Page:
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limit should be coherent and consistent so that most drivers drive according to the set speed limit. Speed limits represent one of the elements actual conditions, in order to maximize the capacity and level of service of the observed road section, or to minimize the costs and risks of traffic accidents. Speed limits must define safe speed, which maintains the function of the road, the ongoing traffic conditions and road design characteristics (ERSO, 2015). Otherwise, it may result in a mismatch between the driver’s perception of the appropriate speed on a particular road section and the set speed limit. The perception of safe travelling speed is very important and depends on the road geometry and environment, the land use in the immediate vicinity of the road and weather conditions (Wilmot & Khanal, 1999). Generally, drivers drive at higher speeds on wider roads, roads without curves, roads with good road conditions (Elliott et al., 2003; Martens et al., 1997) and in the presence of fewer buildings, trees and vegetation along the road (Elliott et al., 2003). A credible speed limit is defined as a speed limit that matches the image evoked by the road and traffic conditions (SWOV, 2012). It is important that the speed limit is neither too high nor too low given the road design speed, as its validity is then negated. However, setting speed limits will not automatically lead to the compliance with the required speed. In all road categories, exceeding the speed limit is very common. It is generally found that 40-50% of drivers drive faster than the set speed limit (OECD / ECMT, 2006). In a survey conducted by BRAKE (2004), 68% of the drivers stated that they had exceeded the speed limit in the year before the survey, and 85% acknowledged that they sometimes did not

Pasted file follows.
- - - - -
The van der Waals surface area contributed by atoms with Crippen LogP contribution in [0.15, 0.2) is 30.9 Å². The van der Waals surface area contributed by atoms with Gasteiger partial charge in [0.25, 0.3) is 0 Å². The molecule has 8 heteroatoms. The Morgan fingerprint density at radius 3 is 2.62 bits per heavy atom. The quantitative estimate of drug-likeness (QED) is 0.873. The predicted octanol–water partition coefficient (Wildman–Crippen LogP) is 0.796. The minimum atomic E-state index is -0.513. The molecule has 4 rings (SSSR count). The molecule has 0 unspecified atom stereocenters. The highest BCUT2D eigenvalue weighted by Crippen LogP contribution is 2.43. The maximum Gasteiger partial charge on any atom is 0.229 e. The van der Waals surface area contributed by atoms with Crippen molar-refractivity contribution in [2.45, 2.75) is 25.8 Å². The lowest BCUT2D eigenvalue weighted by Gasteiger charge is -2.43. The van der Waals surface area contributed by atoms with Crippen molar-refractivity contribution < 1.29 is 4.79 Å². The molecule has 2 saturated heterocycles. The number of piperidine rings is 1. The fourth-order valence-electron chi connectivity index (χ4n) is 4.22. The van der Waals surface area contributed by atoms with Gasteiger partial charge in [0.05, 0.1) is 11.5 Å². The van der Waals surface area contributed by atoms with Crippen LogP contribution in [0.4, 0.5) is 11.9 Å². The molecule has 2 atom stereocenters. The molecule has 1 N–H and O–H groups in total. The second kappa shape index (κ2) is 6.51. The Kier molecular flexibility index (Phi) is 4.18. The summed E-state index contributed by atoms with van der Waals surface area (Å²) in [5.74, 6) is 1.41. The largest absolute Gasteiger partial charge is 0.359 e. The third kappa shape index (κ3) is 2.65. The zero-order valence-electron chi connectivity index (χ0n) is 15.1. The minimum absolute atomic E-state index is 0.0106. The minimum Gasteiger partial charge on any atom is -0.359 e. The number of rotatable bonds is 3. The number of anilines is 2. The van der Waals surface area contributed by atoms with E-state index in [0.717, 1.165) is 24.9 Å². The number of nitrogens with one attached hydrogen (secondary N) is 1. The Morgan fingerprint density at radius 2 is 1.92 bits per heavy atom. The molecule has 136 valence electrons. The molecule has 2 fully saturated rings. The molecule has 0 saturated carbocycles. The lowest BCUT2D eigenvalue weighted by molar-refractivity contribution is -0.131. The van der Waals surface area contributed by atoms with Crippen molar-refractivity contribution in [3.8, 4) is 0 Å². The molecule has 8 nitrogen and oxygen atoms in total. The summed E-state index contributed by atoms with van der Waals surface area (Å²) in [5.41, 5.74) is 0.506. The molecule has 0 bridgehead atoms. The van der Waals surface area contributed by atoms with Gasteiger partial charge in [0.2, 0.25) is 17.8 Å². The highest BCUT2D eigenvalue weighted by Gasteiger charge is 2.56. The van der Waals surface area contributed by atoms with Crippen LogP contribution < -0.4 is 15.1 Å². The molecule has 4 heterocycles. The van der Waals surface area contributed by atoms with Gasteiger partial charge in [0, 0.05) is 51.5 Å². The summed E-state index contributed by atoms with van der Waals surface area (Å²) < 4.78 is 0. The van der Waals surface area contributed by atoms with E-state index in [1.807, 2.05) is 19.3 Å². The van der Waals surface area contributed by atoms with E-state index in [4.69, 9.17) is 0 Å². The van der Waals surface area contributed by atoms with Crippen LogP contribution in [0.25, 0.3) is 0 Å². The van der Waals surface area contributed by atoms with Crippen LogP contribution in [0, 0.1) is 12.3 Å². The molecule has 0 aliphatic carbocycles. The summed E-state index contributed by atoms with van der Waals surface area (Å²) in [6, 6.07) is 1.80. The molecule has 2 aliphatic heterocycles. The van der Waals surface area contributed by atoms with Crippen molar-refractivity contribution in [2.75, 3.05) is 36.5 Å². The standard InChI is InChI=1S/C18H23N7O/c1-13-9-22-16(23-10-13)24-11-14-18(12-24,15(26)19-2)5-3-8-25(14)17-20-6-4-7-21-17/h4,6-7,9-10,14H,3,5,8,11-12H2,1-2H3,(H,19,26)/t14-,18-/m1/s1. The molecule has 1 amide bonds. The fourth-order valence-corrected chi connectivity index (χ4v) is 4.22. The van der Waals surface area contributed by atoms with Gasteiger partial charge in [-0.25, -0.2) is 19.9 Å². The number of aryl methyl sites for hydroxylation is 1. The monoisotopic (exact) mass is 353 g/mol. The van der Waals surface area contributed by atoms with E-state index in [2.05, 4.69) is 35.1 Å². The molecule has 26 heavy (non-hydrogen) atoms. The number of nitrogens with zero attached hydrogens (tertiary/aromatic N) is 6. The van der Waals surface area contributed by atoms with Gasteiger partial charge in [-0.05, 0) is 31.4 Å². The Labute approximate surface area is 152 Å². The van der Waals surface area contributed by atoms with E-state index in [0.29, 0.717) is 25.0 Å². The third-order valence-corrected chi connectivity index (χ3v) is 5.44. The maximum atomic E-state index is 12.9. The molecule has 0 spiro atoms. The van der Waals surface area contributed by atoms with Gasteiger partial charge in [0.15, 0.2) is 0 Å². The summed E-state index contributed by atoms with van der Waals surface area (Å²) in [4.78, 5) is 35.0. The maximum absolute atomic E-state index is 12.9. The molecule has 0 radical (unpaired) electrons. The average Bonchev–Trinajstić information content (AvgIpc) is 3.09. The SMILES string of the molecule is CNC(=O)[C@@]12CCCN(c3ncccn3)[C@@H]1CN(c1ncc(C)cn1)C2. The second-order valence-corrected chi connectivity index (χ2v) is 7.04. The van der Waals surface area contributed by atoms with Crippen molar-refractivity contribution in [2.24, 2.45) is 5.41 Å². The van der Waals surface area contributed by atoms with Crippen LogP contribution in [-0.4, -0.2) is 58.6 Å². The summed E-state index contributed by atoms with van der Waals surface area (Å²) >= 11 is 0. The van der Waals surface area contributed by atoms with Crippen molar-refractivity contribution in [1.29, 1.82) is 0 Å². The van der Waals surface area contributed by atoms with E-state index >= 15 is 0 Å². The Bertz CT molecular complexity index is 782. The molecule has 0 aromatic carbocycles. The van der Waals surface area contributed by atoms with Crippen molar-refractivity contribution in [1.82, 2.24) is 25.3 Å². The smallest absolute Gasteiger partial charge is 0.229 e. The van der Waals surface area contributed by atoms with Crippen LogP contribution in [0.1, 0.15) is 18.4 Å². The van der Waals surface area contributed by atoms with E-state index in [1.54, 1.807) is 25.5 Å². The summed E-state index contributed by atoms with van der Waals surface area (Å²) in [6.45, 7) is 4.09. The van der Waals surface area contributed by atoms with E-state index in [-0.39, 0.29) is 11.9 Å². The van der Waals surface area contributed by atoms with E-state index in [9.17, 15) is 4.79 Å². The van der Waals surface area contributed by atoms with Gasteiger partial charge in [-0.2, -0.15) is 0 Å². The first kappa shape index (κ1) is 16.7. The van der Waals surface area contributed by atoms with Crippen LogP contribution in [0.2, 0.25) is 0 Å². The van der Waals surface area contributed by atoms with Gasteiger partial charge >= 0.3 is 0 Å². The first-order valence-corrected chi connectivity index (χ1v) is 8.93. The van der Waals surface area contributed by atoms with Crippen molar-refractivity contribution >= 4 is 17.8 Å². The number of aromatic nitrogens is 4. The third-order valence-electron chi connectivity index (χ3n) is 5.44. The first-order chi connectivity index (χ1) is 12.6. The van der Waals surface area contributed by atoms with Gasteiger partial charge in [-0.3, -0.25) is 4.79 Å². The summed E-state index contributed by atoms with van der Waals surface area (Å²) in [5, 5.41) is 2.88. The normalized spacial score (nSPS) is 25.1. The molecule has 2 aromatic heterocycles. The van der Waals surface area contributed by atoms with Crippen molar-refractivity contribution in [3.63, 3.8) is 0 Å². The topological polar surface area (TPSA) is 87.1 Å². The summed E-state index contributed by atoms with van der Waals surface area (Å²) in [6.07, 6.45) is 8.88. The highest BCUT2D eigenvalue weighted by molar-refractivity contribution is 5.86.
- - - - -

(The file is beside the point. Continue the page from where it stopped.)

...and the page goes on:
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VSL strategies can create a more uniform distribution of traffic density over freeway links preventing the high traffic density that leads to breakdowns in traffic flow. Alessandri et al. (2002) reported that VSL controls were able to prevent congestion and improve flow using segment throughput as a measure of effectiveness, but that it had little impact on the reduction of total travel time (TTT) in the network. Hegyi et al. (2005) evaluated the impact of using VSL controls on the total travel time (TTT) as a measure of effectiveness using a hypothetical network. Their results showed a 21% saving in TTT could be achieved when using a VSL control strategy. Kejun et al. (2008) investigated the effect of VSL on a hypothetical 5 km work zone model. The study did not find any significant improvement in TTT. Lee et al. (2006) reported that VSL controls used in highly congested locations, reduced the potential for crashes and increased the safety by 25%, but that they also increased TTT. This finding was supported by Allaby et al. (2007). In contrast, Abdel-Aty et al. (2008) found that VSLs achieved a significant reduction in crash potential during non- congested periods, but had no significant influence during the congested periods. VSL controls are widely used in European countries and the United States. The key difference in the use of VSLs in those areas is enforcement, where within Europe automated speed enforcement was used to achieve high driver compliance rates in European countries. For example, Transport For London (TFL) (2004) reported a 9% reduction in flow breakdown (escalating vehicles speed) and a 6% reduction in stop- go driving conditions (reducing number of vehicle stops). The VSL applications resulted in traffic headways becoming more uniformly distributed within the narrow range of 0.8-1.5 seconds.